Progress and opportunity never come easy, especially in disadvantaged neighborhoods. It’s even tougher when local and state governments, nonprofits and private institutions come to loggerheads over issues involving that progress — even when all parties involved have a project’s best interests at heart. That’s when true community leadership is needed.
The Opportunity Corridor, a $330 million, three-phase highway project building a boulevard extending from I-490 at East 55th Street to East 105th Street, has been described as “a road to progress.” But it’s also become a “road of contention” between the City of Cleveland and the State of Ohio.
Last spring, the city decided to withhold $3.1 million in funds from the final two phases of the Opportunity Corridor to protest what it called “the state’s dilution of minority hiring goals” by at least 20 percent. It led to an impasse between the city and state that delayed Phase II.
Phase I is widening East 105th Street from just north of Chester Avenue south to Quincy Avenue. Now, with that phase nearing completion in fall 2017, there appears to be a thaw on the horizon — at least in the relationship between the city and state.
“The Ohio Department of Transportation remains confident that the Opportunity Corridor project will be completed to the satisfaction of all involved,” says Myron Pakush, deputy director of Ohio Department of Transportation District 12. “This $330 million project is vital to the neighborhoods it serves as well as those who will use it every day. The goal is to increase employment and economic opportunities in the local community.”
Construction has begun on the $35.2 million Phase II, with the contract awarded to Great Lakes Construction Co., the same firm working on the Innerbelt project and West Shoreway. That will take the roadway from Phase I on East 105th Street south and west to East 93rd Street, and reconstruct portions of East 93rd and East 105th streets and Quincy and Quebec avenues.
Along the boulevard’s path, the Opportunity Corridor is being championed by nonprofit neighborhood partners that include Buckeye Shaker Square Development Corp.; Burten, Bell, Carr Development Inc.; the Fairfax Renaissance Development Corp. and Slavic Village Development, among others. It’s a key project on the Greater Cleveland Partnership’s radar as well.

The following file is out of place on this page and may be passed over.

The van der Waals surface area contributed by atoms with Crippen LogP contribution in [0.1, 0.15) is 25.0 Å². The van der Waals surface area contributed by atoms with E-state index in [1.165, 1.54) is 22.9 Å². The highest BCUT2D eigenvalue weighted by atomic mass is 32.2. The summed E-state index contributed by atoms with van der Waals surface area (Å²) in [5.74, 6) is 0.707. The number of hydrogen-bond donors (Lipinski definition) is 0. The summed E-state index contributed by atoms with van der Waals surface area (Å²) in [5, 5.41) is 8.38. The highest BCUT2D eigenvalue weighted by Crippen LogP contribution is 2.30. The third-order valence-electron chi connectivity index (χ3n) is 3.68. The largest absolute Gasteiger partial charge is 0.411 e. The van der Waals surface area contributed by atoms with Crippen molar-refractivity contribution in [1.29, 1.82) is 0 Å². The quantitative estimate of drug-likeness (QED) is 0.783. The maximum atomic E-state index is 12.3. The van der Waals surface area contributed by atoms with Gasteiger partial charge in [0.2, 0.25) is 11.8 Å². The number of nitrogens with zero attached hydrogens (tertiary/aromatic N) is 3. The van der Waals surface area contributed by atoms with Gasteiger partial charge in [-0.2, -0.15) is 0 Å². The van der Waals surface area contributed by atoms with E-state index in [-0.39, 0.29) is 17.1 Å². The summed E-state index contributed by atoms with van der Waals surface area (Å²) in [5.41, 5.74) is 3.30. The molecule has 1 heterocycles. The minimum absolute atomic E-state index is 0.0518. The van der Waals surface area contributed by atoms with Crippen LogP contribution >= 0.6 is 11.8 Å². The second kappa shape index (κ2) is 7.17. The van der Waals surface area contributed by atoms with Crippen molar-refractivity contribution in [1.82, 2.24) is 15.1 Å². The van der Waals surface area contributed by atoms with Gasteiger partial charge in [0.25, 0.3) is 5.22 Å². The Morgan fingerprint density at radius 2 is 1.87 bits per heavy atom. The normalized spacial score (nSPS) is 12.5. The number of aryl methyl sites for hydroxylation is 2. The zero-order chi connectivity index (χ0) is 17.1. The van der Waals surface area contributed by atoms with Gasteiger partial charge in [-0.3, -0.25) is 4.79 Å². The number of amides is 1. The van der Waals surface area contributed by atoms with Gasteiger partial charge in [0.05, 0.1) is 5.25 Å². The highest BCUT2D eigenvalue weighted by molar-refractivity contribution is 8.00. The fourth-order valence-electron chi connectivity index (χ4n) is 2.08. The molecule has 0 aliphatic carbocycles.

“The Greater Cleveland Partnership continues in its role as a civic partner and community stakeholder for the project,” says Joe Roman, president and CEO of the organization, which leads the efforts of the Opportunity Corridor Steering Committee and subcommittees. “We work closely with our public, private community and civic and philanthropic partners.”
The GCP’s role throughout has always been multi-faceted, explains Roman.
“While we continue to work on the financing and construction of the boulevard itself, the priority focus has always been on how we can work with all the partners to drive comprehensive and inclusive economic, business and community development activities in these neighborhoods and for the residents located in the project area,” Roman says.
Many neighborhood nonprofits already have invested heavily, leveraging the construction against property acquisition and redevelopment. They are concerned with the project’s delays.
“I am frustrated that there has been about a year of this impasse between the city and state,” says Christopher Alvarado, executive director of Slavic Village Development, which has acquired property and is leveraging investment in the area. “Having this delay does not lend itself to stabilizing this neighborhood. We need to go that extra mile to ensure we build stability and access to jobs.”
It’s a goal shared by other neighborhood nonprofits that have stepped up efforts to make sure the state meets its minority hiring goals.
“Whether you support it or not, it is an opportunity to leverage a multimillion-dollar investment,” says Denise Van Leer, executive director for the Fairfax Renaissance Development Corp. “The important thing is to make sure that persons who live in the neighborhoods that the road goes through benefit from its construction.”